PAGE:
John Douglas Thompson’s brilliant performance as Louis Armstrong in Terry Teachout’s Satchmo at the Waldorf was one of the great moments of Shakespeare and Company’s 2012 season. As we rose from our seats after the performance, my companions and I were emotionally drained, that is, deeply moved, and we agreed that the play and its message were important. With John Douglas Thompson on stage the whole experience seemed overwhelming and beyond criticism. Yet shortly after the performance, an encounter with some of those responsible brought me down to earth and forced me to enunciate the flaws I’d noticed in as succinct and helpful a way as possible. The lighting needed polishing, mostly simplification, as did the play itself. Satchmo just got a little too busy with his tape recorders at points, symptomatic of a deeper problem in the narrative process of this extended monologue and the protagonist’s relation to the audience. There were and are other problems, which I’ll discuss later. Thompson’s acting was so powerful that one had to dig beyond it to get at these. There were only a few moments when it was tangible on stage.

Thumbnail : Woody Allen’s Bullets over Broadway

Woody Allen’s Bullets over Broadway

Once upon a time Broadway theater-goers’ mantra was “bring on the girls,” and shows were mostly opulent costumes, engaging settings and pure, unadulterated fun. Ever since Oklahoma, ostensibly the first big hit with a thought-provoking book and integrated musical numbers, writers and directors have searched, sometimes in vain, for ways to  raise the stakes and engage audiences minds as well as their hearts.

Thumbnail : Julia Rosa Stöckl’s Leaving Ziller Valley – a Tyrolean woman finds a global home in New York

Julia Rosa Stöckl’s Leaving Ziller Valley – a Tyrolean woman finds a global home in New York

The Austrian Cultural Forum in New York (ACFNY, or Österreichische Kulturforum New York/ÖKF), apart from the recent events mentioned in our account of the “Vienna, City of Dreams” Festival centered at Carnegie Hall, hosts a lively series of concerts and exhibitions in its clean, if somewhat edgy, modernistic structure on 51st Street, just East of Fifth Avenue—the design of Raimund Abraham, a Vienna-trained architect from the Tyrol, who has practiced in New York since 1971. As this example suggests, the Forum takes care to balance cultural initiatives from Austria with local creativity, often collaborating with the equally progressive Czech Center, housed in its equally up-to-date facility on East 74th Street.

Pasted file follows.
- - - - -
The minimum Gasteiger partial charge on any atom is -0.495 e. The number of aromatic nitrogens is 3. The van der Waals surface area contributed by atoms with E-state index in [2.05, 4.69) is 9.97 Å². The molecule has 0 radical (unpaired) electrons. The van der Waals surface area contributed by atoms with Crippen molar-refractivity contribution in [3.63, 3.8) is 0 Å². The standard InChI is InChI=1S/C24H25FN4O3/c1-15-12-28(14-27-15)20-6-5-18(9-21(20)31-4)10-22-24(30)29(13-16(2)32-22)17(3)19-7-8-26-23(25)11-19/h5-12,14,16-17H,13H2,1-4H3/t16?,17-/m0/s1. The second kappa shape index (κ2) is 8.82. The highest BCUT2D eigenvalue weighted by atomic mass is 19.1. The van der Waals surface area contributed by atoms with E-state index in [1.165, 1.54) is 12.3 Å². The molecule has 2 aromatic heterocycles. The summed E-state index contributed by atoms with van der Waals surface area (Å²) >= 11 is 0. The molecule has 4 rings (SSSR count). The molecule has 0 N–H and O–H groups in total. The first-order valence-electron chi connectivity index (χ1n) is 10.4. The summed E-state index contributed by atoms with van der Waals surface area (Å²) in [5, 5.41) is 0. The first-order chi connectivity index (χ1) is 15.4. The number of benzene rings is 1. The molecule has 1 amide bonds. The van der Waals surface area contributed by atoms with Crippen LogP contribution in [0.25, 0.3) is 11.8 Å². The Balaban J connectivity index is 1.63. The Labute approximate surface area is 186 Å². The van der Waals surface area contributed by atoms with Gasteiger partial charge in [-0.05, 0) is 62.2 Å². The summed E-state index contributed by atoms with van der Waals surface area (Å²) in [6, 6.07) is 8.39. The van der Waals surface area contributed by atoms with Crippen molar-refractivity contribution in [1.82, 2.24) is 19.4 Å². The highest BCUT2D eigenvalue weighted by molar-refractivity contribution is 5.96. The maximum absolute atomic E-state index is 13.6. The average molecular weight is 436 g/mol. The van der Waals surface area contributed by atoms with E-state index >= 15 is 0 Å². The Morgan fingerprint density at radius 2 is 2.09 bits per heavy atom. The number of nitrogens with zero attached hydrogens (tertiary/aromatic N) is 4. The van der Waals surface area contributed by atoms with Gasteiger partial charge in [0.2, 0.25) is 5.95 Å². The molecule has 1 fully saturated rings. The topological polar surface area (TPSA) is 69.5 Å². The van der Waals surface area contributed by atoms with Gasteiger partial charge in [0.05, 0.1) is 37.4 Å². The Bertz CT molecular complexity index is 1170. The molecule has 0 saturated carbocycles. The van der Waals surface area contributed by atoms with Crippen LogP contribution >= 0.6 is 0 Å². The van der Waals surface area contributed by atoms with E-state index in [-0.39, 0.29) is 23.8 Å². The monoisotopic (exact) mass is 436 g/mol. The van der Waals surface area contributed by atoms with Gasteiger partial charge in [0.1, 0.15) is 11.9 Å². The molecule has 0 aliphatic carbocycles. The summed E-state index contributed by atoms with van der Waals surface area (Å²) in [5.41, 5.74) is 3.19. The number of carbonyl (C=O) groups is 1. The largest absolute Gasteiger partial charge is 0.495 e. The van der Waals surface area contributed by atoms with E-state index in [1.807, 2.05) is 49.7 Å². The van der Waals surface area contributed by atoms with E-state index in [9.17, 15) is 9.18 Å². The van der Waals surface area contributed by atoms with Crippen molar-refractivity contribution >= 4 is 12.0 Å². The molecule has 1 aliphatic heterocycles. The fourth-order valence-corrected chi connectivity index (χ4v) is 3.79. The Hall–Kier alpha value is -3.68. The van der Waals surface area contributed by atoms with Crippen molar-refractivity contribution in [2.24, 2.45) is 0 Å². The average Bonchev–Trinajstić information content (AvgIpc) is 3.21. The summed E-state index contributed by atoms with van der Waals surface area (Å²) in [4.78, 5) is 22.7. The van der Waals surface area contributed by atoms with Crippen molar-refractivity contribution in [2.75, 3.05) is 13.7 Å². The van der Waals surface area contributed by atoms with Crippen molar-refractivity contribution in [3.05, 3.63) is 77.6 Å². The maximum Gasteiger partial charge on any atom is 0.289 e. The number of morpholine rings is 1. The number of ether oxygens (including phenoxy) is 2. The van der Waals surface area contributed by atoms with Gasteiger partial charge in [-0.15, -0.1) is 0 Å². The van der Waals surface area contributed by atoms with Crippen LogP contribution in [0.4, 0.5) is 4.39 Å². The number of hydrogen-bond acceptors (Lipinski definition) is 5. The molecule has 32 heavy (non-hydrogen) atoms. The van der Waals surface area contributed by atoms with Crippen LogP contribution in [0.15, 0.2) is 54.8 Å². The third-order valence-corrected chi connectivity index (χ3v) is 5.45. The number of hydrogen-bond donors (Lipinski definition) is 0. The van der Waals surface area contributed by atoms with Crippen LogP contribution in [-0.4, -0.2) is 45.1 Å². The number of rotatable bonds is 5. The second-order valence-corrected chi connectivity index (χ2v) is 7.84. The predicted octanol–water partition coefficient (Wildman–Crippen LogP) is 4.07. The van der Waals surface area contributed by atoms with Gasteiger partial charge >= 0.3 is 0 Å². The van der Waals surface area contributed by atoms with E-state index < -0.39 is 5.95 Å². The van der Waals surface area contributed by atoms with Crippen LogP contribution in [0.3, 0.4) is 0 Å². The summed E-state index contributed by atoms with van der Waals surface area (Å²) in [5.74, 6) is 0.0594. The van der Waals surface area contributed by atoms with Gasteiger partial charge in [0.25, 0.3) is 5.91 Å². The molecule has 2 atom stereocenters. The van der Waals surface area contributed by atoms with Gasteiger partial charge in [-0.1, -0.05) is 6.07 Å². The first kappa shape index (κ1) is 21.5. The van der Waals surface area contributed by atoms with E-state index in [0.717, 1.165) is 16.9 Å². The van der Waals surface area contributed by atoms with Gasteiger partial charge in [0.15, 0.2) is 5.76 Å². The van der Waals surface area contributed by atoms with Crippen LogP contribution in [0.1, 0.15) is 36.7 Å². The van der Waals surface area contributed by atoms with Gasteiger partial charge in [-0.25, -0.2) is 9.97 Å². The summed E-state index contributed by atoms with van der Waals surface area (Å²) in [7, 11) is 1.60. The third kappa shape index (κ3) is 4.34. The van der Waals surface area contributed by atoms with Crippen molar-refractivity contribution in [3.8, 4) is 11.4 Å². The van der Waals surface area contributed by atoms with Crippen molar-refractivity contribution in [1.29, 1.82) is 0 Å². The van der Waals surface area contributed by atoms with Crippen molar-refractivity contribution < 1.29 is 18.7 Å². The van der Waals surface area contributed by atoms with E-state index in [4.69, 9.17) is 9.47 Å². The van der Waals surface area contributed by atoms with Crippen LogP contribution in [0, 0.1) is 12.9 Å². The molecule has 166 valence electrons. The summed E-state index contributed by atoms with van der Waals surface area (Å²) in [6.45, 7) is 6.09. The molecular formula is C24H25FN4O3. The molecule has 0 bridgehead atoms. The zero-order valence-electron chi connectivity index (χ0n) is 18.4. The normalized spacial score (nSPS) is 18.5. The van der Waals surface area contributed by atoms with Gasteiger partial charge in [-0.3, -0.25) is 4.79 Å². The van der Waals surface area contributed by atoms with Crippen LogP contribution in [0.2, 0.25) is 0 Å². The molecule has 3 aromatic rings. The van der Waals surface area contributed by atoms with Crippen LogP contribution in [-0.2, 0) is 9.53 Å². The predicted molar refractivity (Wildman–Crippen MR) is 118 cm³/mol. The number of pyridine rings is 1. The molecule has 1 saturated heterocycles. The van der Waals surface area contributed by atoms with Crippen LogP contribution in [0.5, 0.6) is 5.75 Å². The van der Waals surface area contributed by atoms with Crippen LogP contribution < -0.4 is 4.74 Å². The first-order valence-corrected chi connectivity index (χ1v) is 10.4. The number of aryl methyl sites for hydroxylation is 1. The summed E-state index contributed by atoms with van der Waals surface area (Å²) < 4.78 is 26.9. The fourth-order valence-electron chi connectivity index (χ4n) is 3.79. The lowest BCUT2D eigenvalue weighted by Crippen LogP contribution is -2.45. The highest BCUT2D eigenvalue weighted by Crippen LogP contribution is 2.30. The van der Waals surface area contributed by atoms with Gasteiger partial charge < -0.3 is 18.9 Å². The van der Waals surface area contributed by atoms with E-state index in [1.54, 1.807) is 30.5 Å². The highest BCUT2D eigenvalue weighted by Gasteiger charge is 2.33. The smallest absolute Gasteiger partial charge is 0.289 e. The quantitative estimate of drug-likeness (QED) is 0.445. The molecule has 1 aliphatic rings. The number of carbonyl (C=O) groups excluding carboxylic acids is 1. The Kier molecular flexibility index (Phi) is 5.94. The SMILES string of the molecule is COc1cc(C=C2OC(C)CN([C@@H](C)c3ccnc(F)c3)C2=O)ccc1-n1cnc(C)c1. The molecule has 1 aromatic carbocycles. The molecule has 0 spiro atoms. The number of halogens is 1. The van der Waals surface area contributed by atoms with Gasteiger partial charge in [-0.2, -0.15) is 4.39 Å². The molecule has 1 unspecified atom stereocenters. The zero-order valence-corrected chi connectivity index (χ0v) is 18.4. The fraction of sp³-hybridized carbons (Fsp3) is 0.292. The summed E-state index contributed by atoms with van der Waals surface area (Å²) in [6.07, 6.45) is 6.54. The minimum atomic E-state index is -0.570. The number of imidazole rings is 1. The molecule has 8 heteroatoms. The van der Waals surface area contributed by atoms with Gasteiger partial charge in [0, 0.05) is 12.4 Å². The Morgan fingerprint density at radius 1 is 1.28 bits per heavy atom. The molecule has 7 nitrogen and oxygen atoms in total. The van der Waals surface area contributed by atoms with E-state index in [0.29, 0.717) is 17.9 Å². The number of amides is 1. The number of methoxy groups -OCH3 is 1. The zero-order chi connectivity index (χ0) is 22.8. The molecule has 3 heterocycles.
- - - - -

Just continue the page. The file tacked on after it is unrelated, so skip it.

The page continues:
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  • Murder Myth Married to Music—Lizzie Borden Wields her Axe at Tanglewood
    In Jack Beeson and Kenward Elmslie’s 1965 retelling, Lizzie Borden is unequivocally presented the murderer of her step-mother and father; in the opening moments, as the orchestra starts up with a scream of outrage, Lizzie runs onstage with an axe and plants it firmly in the middle of the family table. It remains there for most of the opera, sometimes reached
    Larry Wallach
  • A Singer’s Notes 92: The Cherry Orchard
    The Cherry Orchard At Historic Park-McCullough in North Bennington, VT July 31 – August 9 Most remarkable in Living Room Theatre’s The Cherry Orchard by Chekhov on Friday night was a natural sounding translation of the play – something I have rarely heard. This was accomplished by the young actress who also played Anya, along with Randolyn Zinn. […] The post
    Keith Kibler
  • A Singer’s Notes 91: TMC Forever, and A Little Bit of Marlboro
    The Tanglewood Center Music Orchestra took on an enormous challenge in their first outing this summer. The Bruckner 4th Symphony is a magnificent leviathan of a piece which requires everything of its players and its conductor. The young French horn section deserves multiple plaudits. This work is one of the supreme tests of orchestral horn […] The post A Sin
    Keith Kibler
  • Two Weekends in the Country: The BSO and the Festival of Contemporary Music at Tanglewood, Jacob’s Pillow, the new Clark, Mass MoCA, and Boston Midsummer Opera’s Bartered Bride
    As life in the city slows down, life in the country west of Boston ratchets up. I went out to the Berkshires to catch as much as I could of Tanglewood’s fiftieth Festival of Contemporary Music, this year curated by Boston composers and longtime Tanglewood faculty members John Harbison (a composition fellow in 1959) and Michael Gandolfi (a fellow in 1986). Th
    Lloyd Schwartz